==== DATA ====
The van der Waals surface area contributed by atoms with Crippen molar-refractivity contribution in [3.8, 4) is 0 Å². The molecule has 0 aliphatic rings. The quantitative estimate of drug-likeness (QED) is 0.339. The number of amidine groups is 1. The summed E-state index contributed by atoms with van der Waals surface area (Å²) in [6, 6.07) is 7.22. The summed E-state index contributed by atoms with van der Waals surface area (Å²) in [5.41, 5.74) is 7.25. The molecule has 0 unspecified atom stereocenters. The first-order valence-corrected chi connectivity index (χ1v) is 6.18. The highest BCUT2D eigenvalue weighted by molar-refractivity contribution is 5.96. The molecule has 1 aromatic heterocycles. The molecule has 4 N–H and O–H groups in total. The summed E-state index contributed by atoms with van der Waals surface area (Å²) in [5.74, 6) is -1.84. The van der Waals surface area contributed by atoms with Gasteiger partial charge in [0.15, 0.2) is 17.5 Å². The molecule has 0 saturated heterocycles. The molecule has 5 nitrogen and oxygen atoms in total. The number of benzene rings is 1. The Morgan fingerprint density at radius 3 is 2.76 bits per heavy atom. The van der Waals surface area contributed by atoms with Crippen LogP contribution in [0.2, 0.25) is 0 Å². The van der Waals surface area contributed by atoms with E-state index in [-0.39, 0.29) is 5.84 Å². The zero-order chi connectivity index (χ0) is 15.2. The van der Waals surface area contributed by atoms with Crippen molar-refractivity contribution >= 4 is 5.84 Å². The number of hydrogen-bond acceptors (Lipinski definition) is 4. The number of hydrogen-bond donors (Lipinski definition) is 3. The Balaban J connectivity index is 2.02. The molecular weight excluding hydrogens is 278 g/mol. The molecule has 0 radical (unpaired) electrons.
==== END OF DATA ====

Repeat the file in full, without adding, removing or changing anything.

The van der Waals surface area contributed by atoms with Crippen molar-refractivity contribution in [3.8, 4) is 0 Å². The molecule has 0 aliphatic rings. The quantitative estimate of drug-likeness (QED) is 0.339. The number of amidine groups is 1. The summed E-state index contributed by atoms with van der Waals surface area (Å²) in [6, 6.07) is 7.22. The summed E-state index contributed by atoms with van der Waals surface area (Å²) in [5.41, 5.74) is 7.25. The molecule has 0 unspecified atom stereocenters. The first-order valence-corrected chi connectivity index (χ1v) is 6.18. The highest BCUT2D eigenvalue weighted by molar-refractivity contribution is 5.96. The molecule has 1 aromatic heterocycles. The molecule has 4 N–H and O–H groups in total. The summed E-state index contributed by atoms with van der Waals surface area (Å²) in [5.74, 6) is -1.84. The van der Waals surface area contributed by atoms with Gasteiger partial charge in [0.15, 0.2) is 17.5 Å². The molecule has 0 saturated heterocycles. The molecule has 5 nitrogen and oxygen atoms in total. The number of benzene rings is 1. The Morgan fingerprint density at radius 3 is 2.76 bits per heavy atom. The van der Waals surface area contributed by atoms with Crippen LogP contribution in [0.2, 0.25) is 0 Å². The van der Waals surface area contributed by atoms with E-state index in [-0.39, 0.29) is 5.84 Å². The zero-order chi connectivity index (χ0) is 15.2. The van der Waals surface area contributed by atoms with Crippen molar-refractivity contribution >= 4 is 5.84 Å². The number of hydrogen-bond acceptors (Lipinski definition) is 4. The number of hydrogen-bond donors (Lipinski definition) is 3. The Balaban J connectivity index is 2.02. The molecular weight excluding hydrogens is 278 g/mol. The molecule has 0 radical (unpaired) electrons.